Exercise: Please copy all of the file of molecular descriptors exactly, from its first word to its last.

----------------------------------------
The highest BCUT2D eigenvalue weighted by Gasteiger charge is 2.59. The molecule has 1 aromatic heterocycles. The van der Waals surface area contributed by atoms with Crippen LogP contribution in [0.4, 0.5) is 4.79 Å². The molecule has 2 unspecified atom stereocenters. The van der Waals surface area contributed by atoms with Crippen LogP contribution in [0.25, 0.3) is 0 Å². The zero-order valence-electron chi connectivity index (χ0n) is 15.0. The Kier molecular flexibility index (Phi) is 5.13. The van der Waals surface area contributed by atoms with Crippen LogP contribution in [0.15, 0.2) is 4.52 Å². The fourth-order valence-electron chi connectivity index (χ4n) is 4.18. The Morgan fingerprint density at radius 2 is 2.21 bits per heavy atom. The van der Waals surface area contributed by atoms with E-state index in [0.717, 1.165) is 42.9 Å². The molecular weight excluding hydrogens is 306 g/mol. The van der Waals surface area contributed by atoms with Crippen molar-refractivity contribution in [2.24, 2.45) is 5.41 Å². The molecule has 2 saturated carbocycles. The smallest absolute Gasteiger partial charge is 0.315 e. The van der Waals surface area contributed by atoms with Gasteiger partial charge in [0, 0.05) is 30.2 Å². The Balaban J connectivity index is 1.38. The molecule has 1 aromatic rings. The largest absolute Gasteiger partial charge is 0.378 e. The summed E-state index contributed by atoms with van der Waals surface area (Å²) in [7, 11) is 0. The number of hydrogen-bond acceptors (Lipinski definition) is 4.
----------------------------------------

The highest BCUT2D eigenvalue weighted by Gasteiger charge is 2.59. The molecule has 1 aromatic heterocycles. The van der Waals surface area contributed by atoms with Crippen LogP contribution in [0.4, 0.5) is 4.79 Å². The molecule has 2 unspecified atom stereocenters. The van der Waals surface area contributed by atoms with Crippen LogP contribution in [0.25, 0.3) is 0 Å². The zero-order valence-electron chi connectivity index (χ0n) is 15.0. The Kier molecular flexibility index (Phi) is 5.13. The van der Waals surface area contributed by atoms with Crippen LogP contribution in [0.15, 0.2) is 4.52 Å². The fourth-order valence-electron chi connectivity index (χ4n) is 4.18. The Morgan fingerprint density at radius 2 is 2.21 bits per heavy atom. The van der Waals surface area contributed by atoms with E-state index in [0.717, 1.165) is 42.9 Å². The molecular weight excluding hydrogens is 306 g/mol. The van der Waals surface area contributed by atoms with Crippen molar-refractivity contribution in [2.24, 2.45) is 5.41 Å². The molecule has 2 saturated carbocycles. The smallest absolute Gasteiger partial charge is 0.315 e. The van der Waals surface area contributed by atoms with Gasteiger partial charge in [0, 0.05) is 30.2 Å². The Balaban J connectivity index is 1.38. The molecule has 1 aromatic rings. The largest absolute Gasteiger partial charge is 0.378 e. The summed E-state index contributed by atoms with van der Waals surface area (Å²) in [7, 11) is 0. The number of hydrogen-bond acceptors (Lipinski definition) is 4.